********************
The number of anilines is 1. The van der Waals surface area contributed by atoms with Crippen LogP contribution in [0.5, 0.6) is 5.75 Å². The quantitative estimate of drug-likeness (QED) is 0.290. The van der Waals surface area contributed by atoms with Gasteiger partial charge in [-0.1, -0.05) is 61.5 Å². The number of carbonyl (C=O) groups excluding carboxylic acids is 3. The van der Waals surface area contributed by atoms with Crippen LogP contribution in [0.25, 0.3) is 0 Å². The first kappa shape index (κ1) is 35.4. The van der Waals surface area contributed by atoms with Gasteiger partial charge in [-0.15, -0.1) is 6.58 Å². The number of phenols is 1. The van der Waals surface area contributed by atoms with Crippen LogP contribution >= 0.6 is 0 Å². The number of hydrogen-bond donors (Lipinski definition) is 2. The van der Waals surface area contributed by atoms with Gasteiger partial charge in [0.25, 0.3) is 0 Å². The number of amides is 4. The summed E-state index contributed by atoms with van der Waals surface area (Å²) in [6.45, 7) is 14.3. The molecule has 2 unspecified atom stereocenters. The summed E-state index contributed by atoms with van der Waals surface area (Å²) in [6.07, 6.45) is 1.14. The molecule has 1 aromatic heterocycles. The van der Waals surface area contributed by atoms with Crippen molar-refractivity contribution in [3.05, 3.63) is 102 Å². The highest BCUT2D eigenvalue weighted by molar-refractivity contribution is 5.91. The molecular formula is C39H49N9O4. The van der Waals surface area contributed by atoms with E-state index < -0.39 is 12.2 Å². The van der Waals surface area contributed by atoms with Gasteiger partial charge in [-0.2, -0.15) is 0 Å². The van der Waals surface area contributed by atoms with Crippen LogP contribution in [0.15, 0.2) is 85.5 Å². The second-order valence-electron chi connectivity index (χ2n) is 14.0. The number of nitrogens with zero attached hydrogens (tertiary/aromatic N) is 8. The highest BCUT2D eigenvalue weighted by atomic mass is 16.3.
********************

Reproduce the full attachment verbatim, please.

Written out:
The number of anilines is 1. The van der Waals surface area contributed by atoms with Crippen LogP contribution in [0.5, 0.6) is 5.75 Å². The quantitative estimate of drug-likeness (QED) is 0.290. The van der Waals surface area contributed by atoms with Gasteiger partial charge in [-0.1, -0.05) is 61.5 Å². The number of carbonyl (C=O) groups excluding carboxylic acids is 3. The van der Waals surface area contributed by atoms with Crippen LogP contribution in [0.25, 0.3) is 0 Å². The first kappa shape index (κ1) is 35.4. The van der Waals surface area contributed by atoms with Gasteiger partial charge in [-0.15, -0.1) is 6.58 Å². The number of phenols is 1. The van der Waals surface area contributed by atoms with Crippen LogP contribution >= 0.6 is 0 Å². The number of hydrogen-bond donors (Lipinski definition) is 2. The van der Waals surface area contributed by atoms with Gasteiger partial charge in [0.25, 0.3) is 0 Å². The number of amides is 4. The summed E-state index contributed by atoms with van der Waals surface area (Å²) in [6.45, 7) is 14.3. The molecule has 2 unspecified atom stereocenters. The summed E-state index contributed by atoms with van der Waals surface area (Å²) in [6.07, 6.45) is 1.14. The molecule has 1 aromatic heterocycles. The van der Waals surface area contributed by atoms with Crippen molar-refractivity contribution in [3.05, 3.63) is 102 Å². The highest BCUT2D eigenvalue weighted by molar-refractivity contribution is 5.91. The molecular formula is C39H49N9O4. The van der Waals surface area contributed by atoms with E-state index < -0.39 is 12.2 Å². The van der Waals surface area contributed by atoms with Gasteiger partial charge in [-0.2, -0.15) is 0 Å². The van der Waals surface area contributed by atoms with Crippen LogP contribution in [0.15, 0.2) is 85.5 Å². The second-order valence-electron chi connectivity index (χ2n) is 14.0. The number of nitrogens with zero attached hydrogens (tertiary/aromatic N) is 8. The highest BCUT2D eigenvalue weighted by atomic mass is 16.3.